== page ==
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Jim McWilliams, ed. Passing the Three Gates: Interviews with Charles Johnson.

Jim McWilliams, ed. Passing the Three Gates: Interviews with Charles Johnson. Foreword by Charles Johnson. Seattle: U of Washington P, 2004. 336 pp. $40.00 cloth/ $22.50 paper.

Few living authors can match the complexity, the philosophical depth, and the skills in craft possessed by Charles Johnson. The author of four superb novels, three collections of short stories, two books on aesthetics, two volumes of cartoons, and numerous other fiction and nonfiction projects, Johnson ranks among the most important and innovative writers of serious fiction in post-World War II American letters. He has also emerged over the past decade as one of this country's distinct and daring voices in social, political, and cultural concerns. Passing the Three Gates: Interviews with Charles Johnson is thus an extremely timely and useful book. Consisting of 20 interviews Johnson has given over the course of his career (the first dates to 1978, four years after Johnson's first novel, and the most recent occurred in 2003),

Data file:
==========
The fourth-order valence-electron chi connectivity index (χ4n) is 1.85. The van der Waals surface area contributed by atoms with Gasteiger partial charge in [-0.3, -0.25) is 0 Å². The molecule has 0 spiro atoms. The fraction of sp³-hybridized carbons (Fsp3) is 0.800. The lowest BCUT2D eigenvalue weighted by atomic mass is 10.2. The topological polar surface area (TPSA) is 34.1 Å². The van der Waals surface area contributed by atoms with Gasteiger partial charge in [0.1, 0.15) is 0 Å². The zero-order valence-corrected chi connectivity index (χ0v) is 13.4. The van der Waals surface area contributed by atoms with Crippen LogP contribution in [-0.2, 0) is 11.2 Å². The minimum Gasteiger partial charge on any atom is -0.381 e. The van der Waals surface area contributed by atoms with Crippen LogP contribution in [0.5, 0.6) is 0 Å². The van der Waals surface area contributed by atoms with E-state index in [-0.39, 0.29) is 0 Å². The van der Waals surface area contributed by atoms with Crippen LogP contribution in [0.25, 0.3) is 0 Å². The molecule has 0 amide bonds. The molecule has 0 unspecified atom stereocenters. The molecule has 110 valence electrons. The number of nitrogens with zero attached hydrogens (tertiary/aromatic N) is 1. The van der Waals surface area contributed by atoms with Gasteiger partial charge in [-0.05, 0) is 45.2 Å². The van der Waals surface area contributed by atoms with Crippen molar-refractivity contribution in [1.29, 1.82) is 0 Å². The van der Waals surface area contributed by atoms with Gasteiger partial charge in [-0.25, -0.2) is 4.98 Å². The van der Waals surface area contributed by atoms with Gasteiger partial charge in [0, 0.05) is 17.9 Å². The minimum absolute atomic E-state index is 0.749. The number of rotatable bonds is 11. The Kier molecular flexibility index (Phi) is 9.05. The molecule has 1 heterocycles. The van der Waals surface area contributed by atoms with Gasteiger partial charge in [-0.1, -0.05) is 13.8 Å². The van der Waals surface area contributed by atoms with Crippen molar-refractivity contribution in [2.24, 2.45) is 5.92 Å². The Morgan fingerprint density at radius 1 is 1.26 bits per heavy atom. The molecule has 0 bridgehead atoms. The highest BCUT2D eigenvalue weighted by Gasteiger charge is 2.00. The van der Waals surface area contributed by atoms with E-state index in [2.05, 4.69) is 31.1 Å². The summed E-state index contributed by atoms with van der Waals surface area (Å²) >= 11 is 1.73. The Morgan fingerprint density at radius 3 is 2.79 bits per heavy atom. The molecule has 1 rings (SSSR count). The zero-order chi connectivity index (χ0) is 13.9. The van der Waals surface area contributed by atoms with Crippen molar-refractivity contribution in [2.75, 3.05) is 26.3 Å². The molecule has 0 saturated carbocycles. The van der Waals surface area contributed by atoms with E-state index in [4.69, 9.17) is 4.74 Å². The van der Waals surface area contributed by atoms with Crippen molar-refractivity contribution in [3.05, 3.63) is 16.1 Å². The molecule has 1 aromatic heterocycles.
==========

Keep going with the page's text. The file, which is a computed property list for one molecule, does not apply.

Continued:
this collection offers a thorough immersion in the content and development of Johnson's thought on a dazzling array of issues. Several recent books, particularly Will Nash's Charles Johnson's Fiction (Illinois, 2003), Gary Storhoff's Understanding Charles Johnson (South Carolina, 2004), and Rudolph Byrd's Charles Johnson's Novels (South Carolina, 2004) demonstrate the increased attention being given to Johnson's work. And Johnson's own latest book, Turning the Wheel: Essays on Buddhism and Writing (Scribner, 2003), is a powerful addition to his body of writing, as is his recent collection of short stories, Dr. King's Refrigerator and Other Bedtime Stories (Scribner, 2005). Passing the Three Gates contributes significantly to this growing interest in Johnson's writing. It offers essential material for the reader interested in Johnson's life and work, and also interested more broadly in contemporary American literature.